Awe-inspiring experiences make you feel that time is more plentiful. They also incline you to give of your time more freely. So go get your fill of awesomeness.[Dado Ruvic/Reuters]
Here's a question addressed straight to the soul (and the hippocampus): what are your most memorable moments of awe?
If you're like me, those moments are a bit difficult to specify and describe. If I really put my mind to it, images of a particularly fantastic (and almost destructive) fireworks display, as well as a car ride through the mountains of Wyoming, resurface.
Admittedly, awe is a tricky thing to qualify-- and for that matter, to quantify. As a subjective emotion, it's going to be felt differently by each individual, and for different reasons. What one person considers an awesome sight or experience might be met with ambivalence in another.
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Still, a new study by three psychology scientists (forthcoming in Psychological Science) offers valuable insight into the universal power of awe.
Although the study looks to investigate several aspects of this emotion, the initial -- and perhaps most intriguing-- hypothesis is pretty striking: the experience of awe will expand your perception of time.
In order to prove this theory, and to better understand the effects of awe on the human psyche, scientists Rudd, Vohs, and Aaker conducted three experiments.
The first was to test the aforementioned hypothesis that awe can alter time perception; participants unscrambled sentences, watched commercials (with large, striking images), and answered questions about personal beliefs in order to create a perceived time availability index. Having participants write narratives about personal experiences and answer filler items about their willingness to volunteer time or donate money to certain charitable tasks, the second experiment was then performed to evaluate whether awe could make time seem more "plentiful." In parallel with these first two tests, the third experiment looked to see if life satisfaction might be affected by awe. It also focused on whether participants might choose material goods over an experience.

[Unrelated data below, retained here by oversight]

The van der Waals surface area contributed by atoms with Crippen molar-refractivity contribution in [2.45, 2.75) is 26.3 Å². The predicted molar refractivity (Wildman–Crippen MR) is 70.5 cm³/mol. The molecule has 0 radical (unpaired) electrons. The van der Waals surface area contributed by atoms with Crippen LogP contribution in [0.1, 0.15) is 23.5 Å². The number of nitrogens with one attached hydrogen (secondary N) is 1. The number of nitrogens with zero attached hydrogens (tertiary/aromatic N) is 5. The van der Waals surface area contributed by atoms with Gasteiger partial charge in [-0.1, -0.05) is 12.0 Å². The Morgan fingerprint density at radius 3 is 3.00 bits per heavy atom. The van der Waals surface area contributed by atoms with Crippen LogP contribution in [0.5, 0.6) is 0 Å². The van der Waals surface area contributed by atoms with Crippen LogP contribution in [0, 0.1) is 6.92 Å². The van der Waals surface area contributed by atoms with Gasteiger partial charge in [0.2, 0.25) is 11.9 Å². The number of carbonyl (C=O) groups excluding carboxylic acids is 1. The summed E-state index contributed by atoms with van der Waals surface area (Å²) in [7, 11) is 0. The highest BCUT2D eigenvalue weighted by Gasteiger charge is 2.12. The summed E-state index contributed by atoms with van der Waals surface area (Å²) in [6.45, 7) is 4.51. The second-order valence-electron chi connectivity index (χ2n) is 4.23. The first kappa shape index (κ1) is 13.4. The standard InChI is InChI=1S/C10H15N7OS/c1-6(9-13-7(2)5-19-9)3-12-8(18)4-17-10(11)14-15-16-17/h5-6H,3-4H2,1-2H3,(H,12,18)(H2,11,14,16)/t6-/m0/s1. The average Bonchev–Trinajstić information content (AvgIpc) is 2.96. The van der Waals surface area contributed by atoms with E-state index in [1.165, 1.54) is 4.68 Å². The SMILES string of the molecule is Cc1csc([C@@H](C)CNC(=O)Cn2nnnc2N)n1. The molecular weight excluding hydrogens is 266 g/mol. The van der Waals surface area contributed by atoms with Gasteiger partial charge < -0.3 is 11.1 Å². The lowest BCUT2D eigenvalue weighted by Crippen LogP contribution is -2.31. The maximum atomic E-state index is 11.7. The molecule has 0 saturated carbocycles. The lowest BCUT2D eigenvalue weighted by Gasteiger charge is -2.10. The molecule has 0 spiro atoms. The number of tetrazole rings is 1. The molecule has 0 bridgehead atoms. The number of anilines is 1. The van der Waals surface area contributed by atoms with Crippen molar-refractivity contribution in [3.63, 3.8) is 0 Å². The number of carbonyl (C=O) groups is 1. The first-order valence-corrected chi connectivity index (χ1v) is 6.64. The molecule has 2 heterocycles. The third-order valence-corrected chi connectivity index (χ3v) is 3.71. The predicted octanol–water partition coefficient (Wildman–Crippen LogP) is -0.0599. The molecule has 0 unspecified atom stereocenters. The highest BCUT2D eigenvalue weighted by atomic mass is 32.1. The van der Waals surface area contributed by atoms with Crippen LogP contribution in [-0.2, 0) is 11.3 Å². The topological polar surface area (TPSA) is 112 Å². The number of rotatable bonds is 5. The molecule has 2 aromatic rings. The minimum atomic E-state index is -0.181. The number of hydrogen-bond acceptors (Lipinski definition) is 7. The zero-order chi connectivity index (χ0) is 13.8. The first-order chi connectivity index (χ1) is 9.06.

The results lined up perfectly with the study's founding premise (which was probably unsurprising to the study's authors). They show that experiencing a moment of awe can indeed alter your perception of time -- specifically, it makes you feel like you have more time.
Referencing current research, the study offers several explanations for this phenomenon. Perhaps most integral, though, to this study is the fact that awe puts the beholder in the moment, which can augment his or her sense of time.
In addition to confirming the expansion of time, the study shows that awe can ease impatience and actually make you more willing to volunteer time in the name of others. People also begin to prefer an actual experience over a material good. And just in case that wasn't good enough, an awesome moment can increase your overall satisfaction and happiness in life.
Sounds great, right? But these conclusions probably deserve a bit more reckoning.
For instance, how often do we actually feel overwhelming -- and unadulterated -- awe? We might experience a distinct admiration or reverence for certain things, but it takes something pretty special to evoke a powerful sentiment of awe.
And even if we are to find a sight that's truly awesome (and not have it wear off due to possible re-visitation), how many of us really stop to appreciate it?
These concerns might be valid, but the study still does a pretty good job in confirming the psychological value of awe.That said, go forth and get your fill of awesomeness.
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